Christopher Columbus’ public image may be at its lowest point since the late 18th century, when Americans began celebrating the anniversary of his first trans-Atlantic voyage.
Dozens of statues of the Genoese explorer were removed by local officials in cities and towns across the country in response to a renewed focus on Columbus’ treatment of the indigenous peoples he encountered on his four voyages. This anti-Columbus sentiment flowed from the massive protests against racism and police brutality that broke out after the murder of George Floyd by Minneapolis police in May 2020.
Thus, if the story of America were one of racial oppression and genocide, then it began with Columbus in 1492. If Confederate statues had to be torn down, then so too did monuments to the man who initiated European contact with the people he called Indians, triggering centuries of displacement, enslavement and death.
So as another Columbus Day approaches, many places will not be celebrating. Others have long since stopped recognizing the holiday at all. Fourteen states, the District of Columbia, and 130 cities now observe Indigenous Peoples’ Day instead.
Once widely feted as an American hero, Columbus’ history-changing accomplishments now seem to matter little in light of his failures and faults, especially at a time of highly racialized politics and woke culture wars.
In this episode of History As It Happens, biographer and historian Laurence Bergreen discusses the many faces of Columbus as well as the myths, good and bad, that continue to cloud our modern understanding of his life.
“We know so much about him, and yet there is so much which is misunderstood. And he’s become more controversial. I couldn’t say that about Vasco de Gama or Marco Polo, that they are more controversial now than 10 years ago,” said Mr. Bergreen, the author of “Columbus: The Four Voyages.”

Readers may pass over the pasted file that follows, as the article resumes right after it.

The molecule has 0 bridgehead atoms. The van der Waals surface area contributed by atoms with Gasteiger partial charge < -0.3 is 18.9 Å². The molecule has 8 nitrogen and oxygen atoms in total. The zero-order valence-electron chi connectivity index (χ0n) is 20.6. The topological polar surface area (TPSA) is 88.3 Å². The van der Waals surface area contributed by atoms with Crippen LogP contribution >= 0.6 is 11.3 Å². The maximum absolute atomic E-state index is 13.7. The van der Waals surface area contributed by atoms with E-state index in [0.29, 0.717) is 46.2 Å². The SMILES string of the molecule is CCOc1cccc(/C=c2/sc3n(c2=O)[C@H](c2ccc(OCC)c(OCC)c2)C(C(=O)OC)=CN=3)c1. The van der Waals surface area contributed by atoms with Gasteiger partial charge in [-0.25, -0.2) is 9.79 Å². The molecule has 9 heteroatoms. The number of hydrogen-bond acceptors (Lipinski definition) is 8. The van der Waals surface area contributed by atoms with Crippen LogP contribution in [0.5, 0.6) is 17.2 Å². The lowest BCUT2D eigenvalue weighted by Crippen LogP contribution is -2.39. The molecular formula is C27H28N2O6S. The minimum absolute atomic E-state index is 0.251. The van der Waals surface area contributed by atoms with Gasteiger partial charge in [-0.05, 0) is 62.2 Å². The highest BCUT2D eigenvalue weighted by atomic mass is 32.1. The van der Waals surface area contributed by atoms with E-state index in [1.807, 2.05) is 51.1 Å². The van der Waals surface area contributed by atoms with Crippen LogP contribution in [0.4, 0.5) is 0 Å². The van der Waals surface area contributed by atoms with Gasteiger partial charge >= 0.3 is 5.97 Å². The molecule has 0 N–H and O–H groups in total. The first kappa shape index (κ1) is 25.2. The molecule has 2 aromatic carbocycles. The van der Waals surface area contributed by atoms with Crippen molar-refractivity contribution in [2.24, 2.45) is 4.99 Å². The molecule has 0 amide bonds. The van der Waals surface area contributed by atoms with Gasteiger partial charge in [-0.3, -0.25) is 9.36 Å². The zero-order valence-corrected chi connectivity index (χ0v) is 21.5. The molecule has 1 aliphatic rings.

Across much of Central and South America, Columbus is still honored.
“For many people, Columbus is the quintessential Christian or messianic explorer, which puts all his mistakes into a somewhat different light,” Mr. Bergreen said.
Before early 19th century historians such as George Bancroft began weaving the great navigator’s feats into the origin story of the United States, it would have struck many Americans as odd to suggest that Columbus initiated the founding of their nation.
After all, Columbus never set foot in North America, and to the day he died he believed he had reached the outskirts of China by sailing west across the Atlantic.
“Columbus never knew America existed,” Mr. Bergreen said.
To Bergreen, Columbus was neither a mythic hero nor a genocidal racist, to name two modern caricatures. He was a brave, complicated man who excelled at maritime navigation but catastrophically failed at governing the islands he claimed to conquer for the Spanish crown.
Moreover, Columbus did not set out in 1492 with the intention of perpetrating cruelties on the people he expected to encounter. But after he reached the Caribbean (not China, as he had hoped) his expeditions were marred by atrocities in the quest for gold, glory and Christianity — the very reason why so many places have ceased celebrating Columbus Day.
For more of Mr. Bergreen’s remarks about Columbus’ legacy and the importance of origin stories, listen to this episode of History As It Happens.